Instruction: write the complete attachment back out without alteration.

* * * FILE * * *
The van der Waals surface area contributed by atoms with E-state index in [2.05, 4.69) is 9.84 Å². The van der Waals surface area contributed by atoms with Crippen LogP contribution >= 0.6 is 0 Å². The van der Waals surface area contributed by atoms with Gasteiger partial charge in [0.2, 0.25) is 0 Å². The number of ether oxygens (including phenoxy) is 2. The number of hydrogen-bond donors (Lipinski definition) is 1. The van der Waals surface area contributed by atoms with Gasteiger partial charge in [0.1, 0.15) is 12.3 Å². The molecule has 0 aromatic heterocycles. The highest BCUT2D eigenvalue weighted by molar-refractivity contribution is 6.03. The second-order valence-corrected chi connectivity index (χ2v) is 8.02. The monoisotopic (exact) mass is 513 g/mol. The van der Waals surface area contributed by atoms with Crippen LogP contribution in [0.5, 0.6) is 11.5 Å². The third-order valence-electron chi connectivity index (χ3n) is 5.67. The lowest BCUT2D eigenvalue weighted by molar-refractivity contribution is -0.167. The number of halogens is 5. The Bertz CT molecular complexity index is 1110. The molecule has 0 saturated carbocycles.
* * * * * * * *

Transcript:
The van der Waals surface area contributed by atoms with E-state index in [2.05, 4.69) is 9.84 Å². The van der Waals surface area contributed by atoms with Crippen LogP contribution >= 0.6 is 0 Å². The van der Waals surface area contributed by atoms with Gasteiger partial charge in [0.2, 0.25) is 0 Å². The number of ether oxygens (including phenoxy) is 2. The number of hydrogen-bond donors (Lipinski definition) is 1. The van der Waals surface area contributed by atoms with Gasteiger partial charge in [0.1, 0.15) is 12.3 Å². The molecule has 0 aromatic heterocycles. The highest BCUT2D eigenvalue weighted by molar-refractivity contribution is 6.03. The second-order valence-corrected chi connectivity index (χ2v) is 8.02. The monoisotopic (exact) mass is 513 g/mol. The van der Waals surface area contributed by atoms with Crippen LogP contribution in [0.5, 0.6) is 11.5 Å². The third-order valence-electron chi connectivity index (χ3n) is 5.67. The lowest BCUT2D eigenvalue weighted by molar-refractivity contribution is -0.167. The number of halogens is 5. The Bertz CT molecular complexity index is 1110. The molecule has 0 saturated carbocycles.